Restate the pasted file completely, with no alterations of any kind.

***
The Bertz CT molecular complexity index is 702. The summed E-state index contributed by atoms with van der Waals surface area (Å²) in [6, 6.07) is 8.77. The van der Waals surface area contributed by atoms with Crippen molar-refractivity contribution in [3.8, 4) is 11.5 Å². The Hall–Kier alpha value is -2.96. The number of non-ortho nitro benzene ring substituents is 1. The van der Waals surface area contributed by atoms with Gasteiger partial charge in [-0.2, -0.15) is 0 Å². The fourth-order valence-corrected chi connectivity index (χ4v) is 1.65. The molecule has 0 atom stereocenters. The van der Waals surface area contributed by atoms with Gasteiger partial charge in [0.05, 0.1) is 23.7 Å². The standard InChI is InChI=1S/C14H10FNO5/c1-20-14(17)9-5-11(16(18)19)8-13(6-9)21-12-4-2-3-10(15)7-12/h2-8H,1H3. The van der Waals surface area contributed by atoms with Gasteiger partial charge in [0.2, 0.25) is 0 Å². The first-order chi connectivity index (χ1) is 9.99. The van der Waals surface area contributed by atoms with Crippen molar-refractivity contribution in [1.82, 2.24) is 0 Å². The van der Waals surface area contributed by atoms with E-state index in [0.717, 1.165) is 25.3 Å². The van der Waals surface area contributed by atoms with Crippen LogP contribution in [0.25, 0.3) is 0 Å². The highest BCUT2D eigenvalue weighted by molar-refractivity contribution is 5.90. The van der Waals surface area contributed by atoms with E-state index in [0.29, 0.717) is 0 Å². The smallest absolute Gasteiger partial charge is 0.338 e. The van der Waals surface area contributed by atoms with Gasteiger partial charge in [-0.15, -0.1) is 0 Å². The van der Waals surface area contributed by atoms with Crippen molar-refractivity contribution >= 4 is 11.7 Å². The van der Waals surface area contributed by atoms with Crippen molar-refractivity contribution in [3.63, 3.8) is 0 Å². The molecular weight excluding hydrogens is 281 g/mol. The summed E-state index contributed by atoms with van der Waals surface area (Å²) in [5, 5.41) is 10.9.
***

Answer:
The Bertz CT molecular complexity index is 702. The summed E-state index contributed by atoms with van der Waals surface area (Å²) in [6, 6.07) is 8.77. The van der Waals surface area contributed by atoms with Crippen molar-refractivity contribution in [3.8, 4) is 11.5 Å². The Hall–Kier alpha value is -2.96. The number of non-ortho nitro benzene ring substituents is 1. The van der Waals surface area contributed by atoms with Gasteiger partial charge in [-0.2, -0.15) is 0 Å². The fourth-order valence-corrected chi connectivity index (χ4v) is 1.65. The molecule has 0 atom stereocenters. The van der Waals surface area contributed by atoms with Gasteiger partial charge in [0.05, 0.1) is 23.7 Å². The standard InChI is InChI=1S/C14H10FNO5/c1-20-14(17)9-5-11(16(18)19)8-13(6-9)21-12-4-2-3-10(15)7-12/h2-8H,1H3. The van der Waals surface area contributed by atoms with Gasteiger partial charge in [0.2, 0.25) is 0 Å². The first-order chi connectivity index (χ1) is 9.99. The van der Waals surface area contributed by atoms with Crippen molar-refractivity contribution in [1.82, 2.24) is 0 Å². The van der Waals surface area contributed by atoms with E-state index in [0.717, 1.165) is 25.3 Å². The van der Waals surface area contributed by atoms with Crippen LogP contribution in [0.25, 0.3) is 0 Å². The highest BCUT2D eigenvalue weighted by molar-refractivity contribution is 5.90. The van der Waals surface area contributed by atoms with E-state index in [0.29, 0.717) is 0 Å². The smallest absolute Gasteiger partial charge is 0.338 e. The van der Waals surface area contributed by atoms with Gasteiger partial charge in [-0.15, -0.1) is 0 Å². The van der Waals surface area contributed by atoms with Crippen molar-refractivity contribution >= 4 is 11.7 Å². The van der Waals surface area contributed by atoms with Crippen molar-refractivity contribution in [3.63, 3.8) is 0 Å². The molecular weight excluding hydrogens is 281 g/mol. The summed E-state index contributed by atoms with van der Waals surface area (Å²) in [5, 5.41) is 10.9.